-My example was a front-wheel-drive, manual transmission model. This means it retains the torsion-beam axle of the standard Juke (all-wheel drive goes multi-link) and doesn’t get the inside-wheel-braking torque vectoring system of the AWD Nismo RS. There are a raft of other goodies though: chassis bracing, stiffer springs, more aggressive dampers, a lower ride height, recalibrated electric power steering, 0.9-inch bigger brakes up front and an upgrade to vented discs from drums at the back. Just-right 18-inch wheels wearing 225-width ContiSportContact5 summer tires round out the chassis goodies.

– On the road and around a corner, this little beasty is indistinguishable from a classic hot hatch. Expect gobs of torque steer if you’re goofy with the throttle while twitching the steering wheel, but play it smart and the reward is prodigious cornering, snappy steering, predictable and progressive understeer limits and just a fun all-around character. The ride is much more our style too; the standard Juke can feel a touch too soft, this feels German – just enough road feel without punching you in the kidneys.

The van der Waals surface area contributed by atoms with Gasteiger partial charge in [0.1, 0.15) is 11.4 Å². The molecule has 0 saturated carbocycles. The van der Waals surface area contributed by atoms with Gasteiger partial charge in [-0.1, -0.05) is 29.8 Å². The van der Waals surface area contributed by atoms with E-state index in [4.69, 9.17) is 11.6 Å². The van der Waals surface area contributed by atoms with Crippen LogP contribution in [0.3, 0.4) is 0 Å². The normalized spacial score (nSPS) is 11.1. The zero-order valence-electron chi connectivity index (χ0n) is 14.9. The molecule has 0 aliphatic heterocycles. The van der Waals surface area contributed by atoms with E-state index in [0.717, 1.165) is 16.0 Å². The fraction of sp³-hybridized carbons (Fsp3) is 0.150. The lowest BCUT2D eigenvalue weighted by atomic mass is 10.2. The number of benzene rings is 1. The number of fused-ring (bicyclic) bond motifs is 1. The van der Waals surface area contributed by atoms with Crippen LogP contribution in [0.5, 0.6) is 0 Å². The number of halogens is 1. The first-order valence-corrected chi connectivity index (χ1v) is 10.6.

-Nissan shows once again that it knows what it’s doing when designing a sporting manual transmission. Quick, notchy, great gear spread. We could row through those gates all day.

– For the Juke’s interior, Nissan has given its Nismo team the good drugs. There is a stark difference when stepping from a base Juke into the Nismo RS. Rather than climbing into soft seats, you slide across rigid thigh bolsters and drop down into some of the most racecar-like Recaro chairs on the road right now. Nissan admits they eat up a healthy portion of the almost $7,000 premium over the base vehicle, but they’re worth it. Along with the suede seats, the Nismo RS has faux suede on the wheel, gauge hood, rear seats and door panels. The gauges are red. It’s neat.

– The real-time digital torque gauge (and drive info in screen general) is placed down low on the center stack, well below the safe line of sight. It would be fun to see them dance around. A bit disappointing.

– The most unfair part of our drive was being nowhere near a closed course or a racetrack. It feels like there’s a lot more to learn here, but not on public streets.